Introduced in 1869, the Rainbow notes were effective for a while. In August 1871, H.C. Whitley, chief of the U.S. Secret Service, bragged in a letter to the New York Times that “there have been no counterfeits whatever of United States notes, which are printed on the new fiber paper.”

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Whitley was lying. The Secret Service was already on the trail of one Thomas Ballard, a former Treasury engraver who was arrested that October in possession of a fake $1,000-bill engraving plate, 150 pounds of Willcox paper and a vat of paper pulp. Somehow, Ballard had figured out how the paper was made. According to investigators, Ballard, his four brothers, an aunt and others had been running a counterfeiting ring for 10 years.

With counterfeit Rainbows in circulation, Congress demanded an explanation. At an 1873 hearing, a Bureau of Engraving & Printing official testified to the virtues of localized fiber paper, and its use was continued and expanded.

But other papermakers were jealous of Willcox’s exclusive franchise, and they may have whispered into influential ears that they could provide paper for less. A Senate fact-finding committee visited Glen Mills in 1873. The group found nothing amiss. It did, however, complain a bit about Willcox’s prices.

Summoned in 1874 to testify on the ongoing counterfeiting problem, Willcox told a House committee that he’d never claimed his paper was foolproof, only “that it furnished one of the best methods of protection in combination with other safeguards of engraving, etc.”

Asked to explain how the paper was made, Willcox declined. He also showed the committee letters received by an Ivy Mills foreman from the president of a competing paper company, trying to bribe the man to reveal how the paper was made. A subsequent House resolution compelled release of the information. “A short time after that, the fiber was imitated and an attempt to counterfeit the paper was made,” Willcox later said.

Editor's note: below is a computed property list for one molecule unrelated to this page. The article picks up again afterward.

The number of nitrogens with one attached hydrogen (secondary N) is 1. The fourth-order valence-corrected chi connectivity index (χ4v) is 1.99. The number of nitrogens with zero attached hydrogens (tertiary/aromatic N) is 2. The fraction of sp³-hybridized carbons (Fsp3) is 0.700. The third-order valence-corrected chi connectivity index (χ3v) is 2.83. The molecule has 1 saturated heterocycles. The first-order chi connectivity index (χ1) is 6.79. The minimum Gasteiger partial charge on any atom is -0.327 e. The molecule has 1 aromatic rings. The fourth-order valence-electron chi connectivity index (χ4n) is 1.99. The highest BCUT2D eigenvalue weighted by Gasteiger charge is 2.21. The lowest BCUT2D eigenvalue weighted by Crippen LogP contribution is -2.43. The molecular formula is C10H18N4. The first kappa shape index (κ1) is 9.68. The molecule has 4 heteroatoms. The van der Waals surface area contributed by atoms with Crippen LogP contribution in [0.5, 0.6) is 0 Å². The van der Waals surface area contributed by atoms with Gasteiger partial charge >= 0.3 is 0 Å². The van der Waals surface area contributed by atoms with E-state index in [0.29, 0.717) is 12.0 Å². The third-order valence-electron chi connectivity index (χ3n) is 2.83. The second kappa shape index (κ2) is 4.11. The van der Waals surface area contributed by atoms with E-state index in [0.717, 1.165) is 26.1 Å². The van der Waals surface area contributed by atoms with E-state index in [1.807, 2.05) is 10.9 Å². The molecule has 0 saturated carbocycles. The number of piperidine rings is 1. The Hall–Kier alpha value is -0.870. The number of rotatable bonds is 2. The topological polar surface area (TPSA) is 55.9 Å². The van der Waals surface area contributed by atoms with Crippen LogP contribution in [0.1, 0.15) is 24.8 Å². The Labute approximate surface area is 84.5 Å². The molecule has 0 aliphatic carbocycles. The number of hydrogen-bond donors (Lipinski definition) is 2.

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Ivy Mills continued supplying the government with paper on and off for the next several years. In 1879, officials contacted Willcox about ordering more. The condition: He must open his books to government auditors to determine what a “just and equitable price” would be.

Willcox refused. The contract was put out for bid. It went to the Crane Paper Co., owned by Winthrop M. Crane, a Massachusetts Republican who served as both that state’s governor and, later, a U.S. senator. Crane is still the primary supplier of paper for U.S. currency.

Perhaps Willcox no longer considered federal business worth the hassle. He had a new client. In 1878, Ivy Mills signed an agreement with the German government to produce its currency paper.

Also that year, Willcox paper was exhibited at the Paris Exposition, where it received the highest award. He might’ve reasonably expected more business from other European countries—countries beyond the reach of Congress.

Mark E. Dixon welcomes comments. Write a letter.